Amit Taneja  
Senior Vice President 
Chief Inclusion, Diversity, Equity & Accessibility Officer 

On Belonging

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Welcome back to the grounds! I had the pleasure of staying in touch with many of you during the off-season months, and I know that you were as eager to return as we were to receive you back! Many of you wrote some version of “I can’t wait to return to my happy place” over the winter and spring seasons. Chautauqua is indeed that for many of us — a place where we can nourish our minds, our bodies and our souls. Our four pillars of Arts, Education, Religion and Recreation certainly provide us the multitude of opportunities and activities to feed us on a deeper level. However, it is not just the program that brings us back to this magical place year after year. We return, I believe, because we feel like we belong here.   

My Chautauqua journey started about a decade ago when my husband and I visited the grounds for a day. The combination of the morning worship services and lecture platform speakers against our bucolic grounds, combined with the Chautauqua Symphony Orchestra performance that evening left me mesmerized. I felt like I had found my people. I instantly felt like I belonged here. That same evening, my husband and I took a walk down to the Bell Tower and discussed the magic of Chautauqua. We were so enchanted by this place that we walked up to one of the real estate offices to look at what kinds of properties were available for sale on the grounds. We were not too far out of our graduate programs, so our student loans might have kept us from moving in the direction of buying a place right away. None the less, we could instantly imagine a future here. We had found “our people.” We felt like we not only wanted to be here, but that we belonged here.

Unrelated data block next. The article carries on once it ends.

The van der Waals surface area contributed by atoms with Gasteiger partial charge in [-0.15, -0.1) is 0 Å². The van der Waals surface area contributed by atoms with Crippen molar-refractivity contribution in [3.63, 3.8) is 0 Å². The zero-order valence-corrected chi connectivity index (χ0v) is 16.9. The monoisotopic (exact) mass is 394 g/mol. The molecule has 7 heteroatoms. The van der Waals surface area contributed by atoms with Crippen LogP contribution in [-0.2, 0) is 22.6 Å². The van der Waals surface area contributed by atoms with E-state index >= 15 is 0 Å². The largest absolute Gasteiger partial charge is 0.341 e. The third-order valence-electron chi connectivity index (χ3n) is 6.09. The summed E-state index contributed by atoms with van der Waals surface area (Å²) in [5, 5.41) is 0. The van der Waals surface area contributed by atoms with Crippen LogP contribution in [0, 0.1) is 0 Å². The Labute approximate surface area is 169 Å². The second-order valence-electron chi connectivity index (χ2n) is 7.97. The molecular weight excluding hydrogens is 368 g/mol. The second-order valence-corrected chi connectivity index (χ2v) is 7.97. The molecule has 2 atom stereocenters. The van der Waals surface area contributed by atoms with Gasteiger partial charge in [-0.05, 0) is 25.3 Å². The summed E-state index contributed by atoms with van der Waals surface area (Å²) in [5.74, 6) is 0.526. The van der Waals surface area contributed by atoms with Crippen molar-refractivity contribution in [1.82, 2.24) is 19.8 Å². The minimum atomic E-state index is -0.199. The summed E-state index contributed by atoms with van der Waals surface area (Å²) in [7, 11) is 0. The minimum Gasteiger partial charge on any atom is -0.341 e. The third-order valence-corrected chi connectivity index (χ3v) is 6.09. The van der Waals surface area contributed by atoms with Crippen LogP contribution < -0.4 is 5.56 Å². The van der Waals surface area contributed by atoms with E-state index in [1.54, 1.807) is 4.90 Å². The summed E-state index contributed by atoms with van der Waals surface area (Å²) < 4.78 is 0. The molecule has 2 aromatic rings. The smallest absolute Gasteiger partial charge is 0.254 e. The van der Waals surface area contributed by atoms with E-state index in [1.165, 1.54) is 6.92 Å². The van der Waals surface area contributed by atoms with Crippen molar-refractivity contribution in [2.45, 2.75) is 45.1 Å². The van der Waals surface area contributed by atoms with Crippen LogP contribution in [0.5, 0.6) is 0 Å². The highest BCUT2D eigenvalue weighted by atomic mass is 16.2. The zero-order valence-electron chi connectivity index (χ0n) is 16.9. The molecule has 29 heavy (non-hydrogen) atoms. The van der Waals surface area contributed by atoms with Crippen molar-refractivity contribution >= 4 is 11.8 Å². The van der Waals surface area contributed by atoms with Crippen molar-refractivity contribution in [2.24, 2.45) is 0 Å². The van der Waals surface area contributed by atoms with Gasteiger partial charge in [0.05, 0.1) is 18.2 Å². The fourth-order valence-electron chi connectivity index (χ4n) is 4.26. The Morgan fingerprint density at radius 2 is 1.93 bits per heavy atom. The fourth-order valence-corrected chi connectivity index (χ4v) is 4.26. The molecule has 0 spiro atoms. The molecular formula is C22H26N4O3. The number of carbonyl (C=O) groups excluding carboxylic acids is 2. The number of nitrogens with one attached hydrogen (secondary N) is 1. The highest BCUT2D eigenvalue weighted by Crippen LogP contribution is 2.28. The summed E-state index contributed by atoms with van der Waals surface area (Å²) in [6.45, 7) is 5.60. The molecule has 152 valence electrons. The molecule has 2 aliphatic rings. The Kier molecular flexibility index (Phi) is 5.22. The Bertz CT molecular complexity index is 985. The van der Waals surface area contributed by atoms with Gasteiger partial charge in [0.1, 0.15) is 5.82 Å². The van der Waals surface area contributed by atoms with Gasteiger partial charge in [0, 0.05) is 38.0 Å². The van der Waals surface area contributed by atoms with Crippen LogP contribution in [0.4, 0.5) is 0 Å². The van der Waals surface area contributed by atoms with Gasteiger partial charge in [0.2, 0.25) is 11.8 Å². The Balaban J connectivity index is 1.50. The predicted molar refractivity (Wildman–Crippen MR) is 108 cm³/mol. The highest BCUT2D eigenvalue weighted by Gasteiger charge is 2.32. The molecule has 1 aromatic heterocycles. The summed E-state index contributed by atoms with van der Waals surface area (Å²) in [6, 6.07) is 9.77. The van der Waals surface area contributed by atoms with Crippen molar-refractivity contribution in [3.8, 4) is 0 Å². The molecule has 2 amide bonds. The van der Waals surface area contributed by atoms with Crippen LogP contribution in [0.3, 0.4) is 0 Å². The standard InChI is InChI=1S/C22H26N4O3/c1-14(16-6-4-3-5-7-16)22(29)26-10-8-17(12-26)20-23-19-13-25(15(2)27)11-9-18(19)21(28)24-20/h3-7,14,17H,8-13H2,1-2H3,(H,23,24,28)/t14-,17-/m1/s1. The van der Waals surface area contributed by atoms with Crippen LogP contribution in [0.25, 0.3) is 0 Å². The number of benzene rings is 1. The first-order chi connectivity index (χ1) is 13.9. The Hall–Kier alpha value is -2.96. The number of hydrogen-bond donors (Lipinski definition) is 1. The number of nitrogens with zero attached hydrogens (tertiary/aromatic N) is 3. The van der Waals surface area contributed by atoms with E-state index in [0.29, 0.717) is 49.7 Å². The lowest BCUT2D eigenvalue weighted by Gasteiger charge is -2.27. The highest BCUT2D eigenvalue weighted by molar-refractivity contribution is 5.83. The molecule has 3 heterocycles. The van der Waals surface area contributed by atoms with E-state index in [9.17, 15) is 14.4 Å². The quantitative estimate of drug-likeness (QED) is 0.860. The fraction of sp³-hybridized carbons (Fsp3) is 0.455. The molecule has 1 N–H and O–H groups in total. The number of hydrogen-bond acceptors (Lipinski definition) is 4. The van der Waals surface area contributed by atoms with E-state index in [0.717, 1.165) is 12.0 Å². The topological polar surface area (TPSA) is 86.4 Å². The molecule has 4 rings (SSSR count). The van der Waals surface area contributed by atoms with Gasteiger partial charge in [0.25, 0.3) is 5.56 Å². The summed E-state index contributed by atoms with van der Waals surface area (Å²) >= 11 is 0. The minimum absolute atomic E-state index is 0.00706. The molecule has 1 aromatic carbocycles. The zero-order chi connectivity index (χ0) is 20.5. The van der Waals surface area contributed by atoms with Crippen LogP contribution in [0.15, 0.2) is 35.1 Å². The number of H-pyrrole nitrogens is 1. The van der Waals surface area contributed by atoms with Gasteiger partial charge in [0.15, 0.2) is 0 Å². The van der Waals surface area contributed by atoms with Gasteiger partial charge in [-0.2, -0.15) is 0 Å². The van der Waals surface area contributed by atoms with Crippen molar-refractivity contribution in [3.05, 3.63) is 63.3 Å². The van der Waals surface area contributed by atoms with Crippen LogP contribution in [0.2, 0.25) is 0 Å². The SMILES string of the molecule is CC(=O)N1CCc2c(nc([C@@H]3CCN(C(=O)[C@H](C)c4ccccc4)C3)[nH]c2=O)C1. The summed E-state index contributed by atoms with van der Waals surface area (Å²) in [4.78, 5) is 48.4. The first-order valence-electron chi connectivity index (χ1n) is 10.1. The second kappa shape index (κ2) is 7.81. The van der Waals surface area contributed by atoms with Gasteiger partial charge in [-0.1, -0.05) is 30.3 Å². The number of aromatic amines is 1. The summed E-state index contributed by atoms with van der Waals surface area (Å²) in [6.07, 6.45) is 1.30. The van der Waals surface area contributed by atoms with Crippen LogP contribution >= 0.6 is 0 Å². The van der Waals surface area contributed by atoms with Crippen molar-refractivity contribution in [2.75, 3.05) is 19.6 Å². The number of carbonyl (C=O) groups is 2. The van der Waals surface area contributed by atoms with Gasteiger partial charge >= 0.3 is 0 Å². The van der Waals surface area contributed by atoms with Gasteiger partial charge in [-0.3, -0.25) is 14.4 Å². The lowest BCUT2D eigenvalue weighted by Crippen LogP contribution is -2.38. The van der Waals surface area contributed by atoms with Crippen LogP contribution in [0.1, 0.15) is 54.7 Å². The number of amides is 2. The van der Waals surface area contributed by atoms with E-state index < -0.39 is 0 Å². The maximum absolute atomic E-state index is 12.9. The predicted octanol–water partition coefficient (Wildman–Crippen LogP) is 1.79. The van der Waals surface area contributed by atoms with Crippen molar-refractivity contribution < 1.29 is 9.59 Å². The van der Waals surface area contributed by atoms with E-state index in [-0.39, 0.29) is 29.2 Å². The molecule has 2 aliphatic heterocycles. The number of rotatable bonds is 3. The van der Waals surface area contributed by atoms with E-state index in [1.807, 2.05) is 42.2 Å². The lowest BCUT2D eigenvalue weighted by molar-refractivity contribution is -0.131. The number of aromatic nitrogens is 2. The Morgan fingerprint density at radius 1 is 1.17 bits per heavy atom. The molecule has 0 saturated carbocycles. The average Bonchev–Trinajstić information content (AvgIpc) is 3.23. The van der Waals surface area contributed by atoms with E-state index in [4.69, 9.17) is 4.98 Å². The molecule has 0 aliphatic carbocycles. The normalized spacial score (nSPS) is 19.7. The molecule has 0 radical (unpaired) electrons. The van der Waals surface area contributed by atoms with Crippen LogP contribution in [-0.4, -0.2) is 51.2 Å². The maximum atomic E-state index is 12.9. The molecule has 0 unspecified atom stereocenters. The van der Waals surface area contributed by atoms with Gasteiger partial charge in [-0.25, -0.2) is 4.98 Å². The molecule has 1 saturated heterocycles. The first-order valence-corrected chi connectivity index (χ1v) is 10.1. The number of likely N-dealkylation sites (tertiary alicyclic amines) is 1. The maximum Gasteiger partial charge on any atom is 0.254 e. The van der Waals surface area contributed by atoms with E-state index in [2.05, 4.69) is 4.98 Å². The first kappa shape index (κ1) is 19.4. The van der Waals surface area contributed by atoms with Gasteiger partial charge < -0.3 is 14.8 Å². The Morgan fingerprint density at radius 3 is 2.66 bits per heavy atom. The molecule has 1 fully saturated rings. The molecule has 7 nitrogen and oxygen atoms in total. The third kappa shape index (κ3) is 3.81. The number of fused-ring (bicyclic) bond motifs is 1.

I chose to write about belonging as my first column for this season because I think it is an important concept for us to collectively reflect on. What do we mean when we say “I belong here”? Is belonging an intellectual concept? A feeling? A gut reaction? What are the conditions necessary to create a community that widely promotes a sense of belonging? Is it just politeness? Alignment of values? Fun things to do? Perhaps there are no easy or universal answers to these questions, but I imagine that each of us might have our own set of experiences that lead us to that feeling of belonging.   

I know that many of you are not only committed to building an inclusive community, but that you practice everyday acts that promote an ethos of inclusion on our grounds. Belonging might very well be the outcome when a community practices inclusive practices round the clock on a consistent basis. My title as Chief Inclusion, Diversity, Equity and Accessibility (IDEA) Officer places a certain level of responsibility on promoting these values and translating them into action. However, I am just one person and a humble co-companion on our collective journey to become a Beloved Community. In other words, I simply cannot do it alone. I see each and every person who calls themselves a Chautauquan as a key contributor and supporter of these ideals. Our collective practices and openness to inclusion and diversity are going to be key in this work. I am grateful for those of you who have actively engaged in these everyday, ordinary practices. In future columns, I hope to uplift some of these practices for our collective reflection.   

For now, I want to invite you to read the annual IDEA update I published in the spring to highlight the IDEA work undertaken by the Institution over the past year. This update is available at Additionally, I want to extend an open invitation to share your thoughts and ideas with me anytime you see me walking across the grounds. You are also welcome to stop by the Colonnade anytime or come break bread with me at Hurlbut Church most weekdays.   

I will share one last parting thought. In most past jobs I have had, I never envisioned retiring at those institutions. This is not to say that I did not have deep affection and care for those organizations. However, I have felt that connection for Chautauqua long before I started working here, and it has only been affirmed by my experience here. Thank you for making me feel like I belong here. I hope you share that feeling as well.